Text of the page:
This blog lives a vibrant life on Facebook and I copy to this space for those who are not Facebook clients. I don’t know if you’re out there, as you don’t reply, but just in case I keep on keeping on. Sadly I seem to have not posted the last few posts here, so I’m trying to catch up. I really would love to read any comments should you have them, so I can know whether people read this blog or if I am just wasting cyberspace.
Oh terrific! Just discovered my posts here are up-to-date. Following is the current one.
A week ago I received a very thought-provoking comment from Nancy; thought-provoking to me because our circumstances were so similar. I started to write a reply to her, but decided that posting my reply as a free-standing comment may better serve us all. Following is a copy of Nancy’s comment and my reply.
November 10 at 9:28am
I became a widow at age 45. (he was also 45) We were together 23 years and it was a week before our daughters high school prom and graduation. It’s been 8 years now and I still have day to day struggles. what people don’t understand is that I don’t get his pension or his SS checks until HE would have been at retirement age. (2022) People are used to widows being retired. My financial hardship makes it difficult for me to get the doctors care that I need for this healing process. I’ve come along way, but some mornings I feel like it was yesterday he was there. Don’t let people push you to do anything you are not ready for. Some like to give advice by looking from the outside in. Unless you’ve experienced it, no one understands. Allow yourself to do what is best for you. God Bless and I’m so sorry for your loss.
I have put off replying to your comment until I had time to write a reply worthy of what you have written here. Hopefully that time is now and I will have something cogent to say. Yes; it is cruel that we cannot have access to our spouse’s retirement until they would have had access to it. At the same time, I see that there is some wisdom in this, regardless of how much we could use those funds *now.* Although there is never a good time for such a passage, it being just before prom and graduation is particularly cruel. That’s how I felt about my husband dying just before my children’s 16th birthday. Honestly, there was nothing I could do to mitigate that. All the celebration that should be associated with that passage is condemned forever. There was nothing I could do to make it better. Nothing any of us could do, although dear friends bravely tried. My hope is that my kids were so immersed either in their own lives or mental fog that they cruised right through it without too much damage. My son wrote, this year, a beautiful essay about that time—stuff I never had heard from him. Lovely.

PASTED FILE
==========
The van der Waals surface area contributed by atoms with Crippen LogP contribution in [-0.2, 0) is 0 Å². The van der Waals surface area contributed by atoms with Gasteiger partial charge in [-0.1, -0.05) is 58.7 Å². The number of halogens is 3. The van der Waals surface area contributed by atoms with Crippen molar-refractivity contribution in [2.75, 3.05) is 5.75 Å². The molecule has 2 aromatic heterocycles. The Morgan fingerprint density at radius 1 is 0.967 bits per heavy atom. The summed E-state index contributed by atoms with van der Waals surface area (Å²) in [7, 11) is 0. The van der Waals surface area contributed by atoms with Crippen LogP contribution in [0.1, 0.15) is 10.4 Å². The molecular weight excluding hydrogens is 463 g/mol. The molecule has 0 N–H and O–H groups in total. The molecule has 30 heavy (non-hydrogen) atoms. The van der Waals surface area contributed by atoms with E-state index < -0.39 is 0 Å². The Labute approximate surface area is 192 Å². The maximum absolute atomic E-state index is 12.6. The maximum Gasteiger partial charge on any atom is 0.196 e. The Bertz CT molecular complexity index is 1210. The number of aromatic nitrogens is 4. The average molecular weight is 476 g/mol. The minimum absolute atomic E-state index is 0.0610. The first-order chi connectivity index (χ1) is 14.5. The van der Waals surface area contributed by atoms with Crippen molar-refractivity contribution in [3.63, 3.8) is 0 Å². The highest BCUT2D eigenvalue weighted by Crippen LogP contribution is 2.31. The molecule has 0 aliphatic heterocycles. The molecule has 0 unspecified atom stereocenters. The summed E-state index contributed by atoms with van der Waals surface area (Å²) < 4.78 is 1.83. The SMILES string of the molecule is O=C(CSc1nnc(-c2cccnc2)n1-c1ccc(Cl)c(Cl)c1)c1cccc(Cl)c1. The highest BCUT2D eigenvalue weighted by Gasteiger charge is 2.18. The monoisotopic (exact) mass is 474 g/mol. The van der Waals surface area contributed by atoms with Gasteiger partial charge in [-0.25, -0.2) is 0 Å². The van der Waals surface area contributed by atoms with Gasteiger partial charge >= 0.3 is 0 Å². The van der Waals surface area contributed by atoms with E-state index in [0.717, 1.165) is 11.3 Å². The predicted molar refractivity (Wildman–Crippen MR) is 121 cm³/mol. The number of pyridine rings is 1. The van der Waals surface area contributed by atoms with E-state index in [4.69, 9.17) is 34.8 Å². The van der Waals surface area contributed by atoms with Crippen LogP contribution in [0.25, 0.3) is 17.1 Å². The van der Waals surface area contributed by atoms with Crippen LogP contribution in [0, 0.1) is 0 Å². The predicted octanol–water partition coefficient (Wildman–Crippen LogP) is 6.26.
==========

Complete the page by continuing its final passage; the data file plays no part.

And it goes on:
I also understand the difficulty of finding healers when your finances don’t allow. I found a very good resource in the bereavement center that was associated with our hospice. I have spent a *lot* of money on psychiatric care for all of us, and was fortunate to have the resources for this invaluable service. Currently I’m under the care of a psychologist who happens to accept my (very expensive) insurance, so that is a help. Mostly I am in debt in many ways to my courageous financial advisor who, with Adam, crafted an investment and life insurance plan that they thought would never be needed. I still cry to think of their work and care for us.
And speaking of crying, I did so just today, as I thought of Adam and all that is lost. We were fortunate to have children rather late in our marriage and thereby enjoy years of married life together before the responsibilities of parenthood intervened. I am deeply thankful for those years. Nevertheless I will always be nostalgic for the years we haven’t had, the years, the *now* years, when I had anticipated opening a hobby business for myself and spending time at the beach with my husband.
Instead, I commune with him as often as possible spiritually. I’ve found ways for this to be fulfilling.
You are so right about not letting people push you into things. I have spent two years focused on getting my children to the place they are now. I am now trying to rebound from that, and in the lucid moments discern what is right for me. I find that most people push you into things because it is uncomfortable for *them* to have you, their loved one, in an unstable place. This should be none of our concern. We love you, friends, but must find our own path in our own time. The asteroid has destroyed our environment and we cannot rise quickly from the ashes, despite how much we’d like to be a phoenix.
Thanks, Nancy, for your very thought-provoking comment.